The Moody Blues (1967)
Days Of Future Passed contains some of the best and worst music of the 1960s. Fortunately, most of it skews toward being great. The Moody Blues, a progressive British pop group, were exploring full orchestral and classical songwriting in the rock tradition, and broke some significant ground there. Their small symphonic interludes are pretty boring and cheesy, but the real substance of the LP is how well the Moodies blend pop hooks with classical flair. There is also some very innovative use of a then-new electronic instrument called the Mellotron by Mike Pinder. If you can ignore some of Graeme Edge‘s hysterically pretentious and completely unlistenable “poetry” (which, for a while at least, is so bad it’s entertaining) then the musical highlights more than make up for the album’s shortcomings.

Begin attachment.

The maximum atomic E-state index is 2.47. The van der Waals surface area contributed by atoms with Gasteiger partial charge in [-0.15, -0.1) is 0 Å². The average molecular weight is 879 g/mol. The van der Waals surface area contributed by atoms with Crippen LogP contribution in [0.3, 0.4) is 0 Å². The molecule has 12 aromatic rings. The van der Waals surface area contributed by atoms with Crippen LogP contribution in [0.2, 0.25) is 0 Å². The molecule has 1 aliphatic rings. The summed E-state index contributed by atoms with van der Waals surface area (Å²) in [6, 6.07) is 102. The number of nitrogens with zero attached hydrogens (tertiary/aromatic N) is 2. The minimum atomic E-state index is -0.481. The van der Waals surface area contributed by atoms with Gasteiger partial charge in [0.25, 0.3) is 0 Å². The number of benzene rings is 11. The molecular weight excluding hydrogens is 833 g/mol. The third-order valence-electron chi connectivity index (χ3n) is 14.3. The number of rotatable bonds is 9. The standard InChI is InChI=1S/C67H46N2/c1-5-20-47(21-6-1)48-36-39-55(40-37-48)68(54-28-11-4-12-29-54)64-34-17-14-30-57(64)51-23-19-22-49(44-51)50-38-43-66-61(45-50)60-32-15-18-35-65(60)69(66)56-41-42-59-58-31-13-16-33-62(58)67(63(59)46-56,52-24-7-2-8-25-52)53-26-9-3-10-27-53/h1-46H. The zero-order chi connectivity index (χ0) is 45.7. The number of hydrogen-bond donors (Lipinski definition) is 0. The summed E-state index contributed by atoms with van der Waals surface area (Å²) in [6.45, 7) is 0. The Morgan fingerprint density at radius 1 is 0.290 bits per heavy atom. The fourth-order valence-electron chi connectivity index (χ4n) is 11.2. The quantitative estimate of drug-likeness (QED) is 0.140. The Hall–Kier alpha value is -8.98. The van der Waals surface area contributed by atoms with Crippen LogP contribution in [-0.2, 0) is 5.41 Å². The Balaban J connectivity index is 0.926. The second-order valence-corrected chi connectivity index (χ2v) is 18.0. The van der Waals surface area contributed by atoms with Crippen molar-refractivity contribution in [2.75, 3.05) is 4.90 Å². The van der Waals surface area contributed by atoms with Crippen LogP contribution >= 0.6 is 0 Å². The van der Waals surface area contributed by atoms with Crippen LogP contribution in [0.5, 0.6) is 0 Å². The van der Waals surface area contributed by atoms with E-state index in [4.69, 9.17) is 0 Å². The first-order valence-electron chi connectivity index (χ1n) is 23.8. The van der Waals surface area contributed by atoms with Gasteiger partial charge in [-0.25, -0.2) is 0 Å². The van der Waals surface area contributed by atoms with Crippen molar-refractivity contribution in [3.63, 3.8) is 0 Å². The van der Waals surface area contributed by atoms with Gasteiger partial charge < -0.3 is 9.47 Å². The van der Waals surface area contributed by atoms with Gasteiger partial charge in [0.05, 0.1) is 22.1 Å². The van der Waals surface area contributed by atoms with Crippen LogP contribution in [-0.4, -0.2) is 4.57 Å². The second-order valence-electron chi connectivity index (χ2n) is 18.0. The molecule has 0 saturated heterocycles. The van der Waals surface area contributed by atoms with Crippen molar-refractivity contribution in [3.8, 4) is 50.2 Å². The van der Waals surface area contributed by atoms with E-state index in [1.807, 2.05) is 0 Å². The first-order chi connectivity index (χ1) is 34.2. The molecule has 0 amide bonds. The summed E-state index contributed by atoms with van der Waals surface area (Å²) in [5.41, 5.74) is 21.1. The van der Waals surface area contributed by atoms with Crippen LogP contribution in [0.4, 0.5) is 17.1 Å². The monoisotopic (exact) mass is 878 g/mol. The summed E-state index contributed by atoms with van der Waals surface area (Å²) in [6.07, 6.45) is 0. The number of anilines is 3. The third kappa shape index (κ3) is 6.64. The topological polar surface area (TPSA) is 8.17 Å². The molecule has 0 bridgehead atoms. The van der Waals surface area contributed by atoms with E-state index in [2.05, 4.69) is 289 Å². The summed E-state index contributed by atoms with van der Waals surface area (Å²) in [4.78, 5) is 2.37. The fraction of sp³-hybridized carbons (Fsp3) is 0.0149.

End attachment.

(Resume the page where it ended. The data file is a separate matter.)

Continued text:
As with many revolutionary records, the group’s later releases (in this case, To Our Children’s Children’s Children) condense and perfect the winning formula, while avoding the pitfalls of the breakthrough. But, while consistent, these LPs also face the common problem that they just don’t have as many fantastic songs as the initial effort. Despite the clunky linking devices, every actual composition here is outstanding. Listening to this record requires some measure of acceptance for its idyllic, idealistic sound and concept, but for the most part, it’s really just a handful of great sensitive pop songs. The group had a very solid and democratic writing process, with every member except Edge being at least competent at making a tune. Plus, this album has a cover which, though not very iconic or timeless, is probably the coolest freaking thing ever. So much information crammed into one small image (although you may not be able to catch everything at the resolution shown here).
Key track: “The Night: Nights In White Satin/Late Lament”
See also: To Our Children’s Children’s Children – the Moody Blues (1969)